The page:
• Make your sleep environment as pleasant, comfortable, dark and quiet as you can.
  • If you have trouble sleeping at night; avoid napping during the day.
  • Establish a regular, relaxing bedtime routine that allows you to unwind and send a ‘signal’ to your brain that it’s time to sleep. This includes avoiding exposure to bright lights before bedtime and taking a hot bath.
  • If you can’t go to sleep after 30 minutes in bed, don’t stay in tossing and turning. Get up and do something relaxing like listen to music or read, until you feel sleepy. Keep your mind clear and don’t attempt to solve your daily problems.

When should you seek help?

If your sleep problems persist for longer than a week and are bothersome or if sleeplessness interferes with the way you feel or function during the day, a Nithra opinion is advised. You’ll find that it is helpful to keep a diary and document your sleep habits for about ten days to identify exactly how much sleep you are getting over a period of time and the possible causes of interference with it.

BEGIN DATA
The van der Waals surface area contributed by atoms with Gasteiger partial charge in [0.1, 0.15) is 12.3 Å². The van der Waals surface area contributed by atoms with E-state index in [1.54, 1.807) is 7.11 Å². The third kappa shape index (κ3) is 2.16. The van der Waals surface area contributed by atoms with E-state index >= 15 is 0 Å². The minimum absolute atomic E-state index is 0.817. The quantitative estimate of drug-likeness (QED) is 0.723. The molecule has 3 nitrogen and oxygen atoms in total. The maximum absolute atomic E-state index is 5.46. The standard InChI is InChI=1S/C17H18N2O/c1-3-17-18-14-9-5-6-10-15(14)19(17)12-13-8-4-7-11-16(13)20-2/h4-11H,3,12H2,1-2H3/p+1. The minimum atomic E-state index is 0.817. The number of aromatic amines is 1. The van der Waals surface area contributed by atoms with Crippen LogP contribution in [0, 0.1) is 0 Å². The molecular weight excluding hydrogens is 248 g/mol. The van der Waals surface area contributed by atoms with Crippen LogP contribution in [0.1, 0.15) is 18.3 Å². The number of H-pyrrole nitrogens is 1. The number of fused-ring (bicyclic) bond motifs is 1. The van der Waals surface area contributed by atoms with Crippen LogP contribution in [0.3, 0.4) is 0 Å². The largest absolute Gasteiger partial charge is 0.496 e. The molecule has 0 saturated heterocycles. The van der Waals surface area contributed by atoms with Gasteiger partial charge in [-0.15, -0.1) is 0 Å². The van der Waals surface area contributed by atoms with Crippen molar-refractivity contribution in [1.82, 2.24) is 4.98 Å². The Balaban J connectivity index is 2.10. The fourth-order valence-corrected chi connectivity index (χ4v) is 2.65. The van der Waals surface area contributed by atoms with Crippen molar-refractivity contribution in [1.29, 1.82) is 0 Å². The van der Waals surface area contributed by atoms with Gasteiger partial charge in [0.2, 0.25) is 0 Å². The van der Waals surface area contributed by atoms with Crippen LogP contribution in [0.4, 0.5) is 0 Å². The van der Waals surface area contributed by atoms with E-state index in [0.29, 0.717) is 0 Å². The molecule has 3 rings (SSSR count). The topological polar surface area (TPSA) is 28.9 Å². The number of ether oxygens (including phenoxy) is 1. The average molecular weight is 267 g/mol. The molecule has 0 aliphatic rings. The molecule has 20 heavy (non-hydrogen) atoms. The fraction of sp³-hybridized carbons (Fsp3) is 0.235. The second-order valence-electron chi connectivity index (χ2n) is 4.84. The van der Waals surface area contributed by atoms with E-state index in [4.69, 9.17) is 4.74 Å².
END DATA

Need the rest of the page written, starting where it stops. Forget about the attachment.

The problems can be a) long while taken to fall asleep, b) staying asleep soundly or c) waking up unrefreshed. In these cases, your doctor may recommend lifestyle changes or behavioural approaches to treat the problem but where larger problems persist, lifestyle changes alone may not be enough. For a condition like insomnia, medication will be necessary to treat the problem; for sleep apnea or other sleep disorders, your doctor at Nithra may want to do a sleep study to gain more information about your sleep and breathing patterns.The specialists at Nithra advise caution while taking over-the-countersleep medicineswithout a proper prescription from yourphysician and you must never consume alcohol to aid you sleep.

Adequate sleep is as essential to health and performance, just as exercise and good nutrition. If you aren’t getting enough good quality sleep, talk to a sleep specialist at Nithra today. Good sleep rewards you with good health.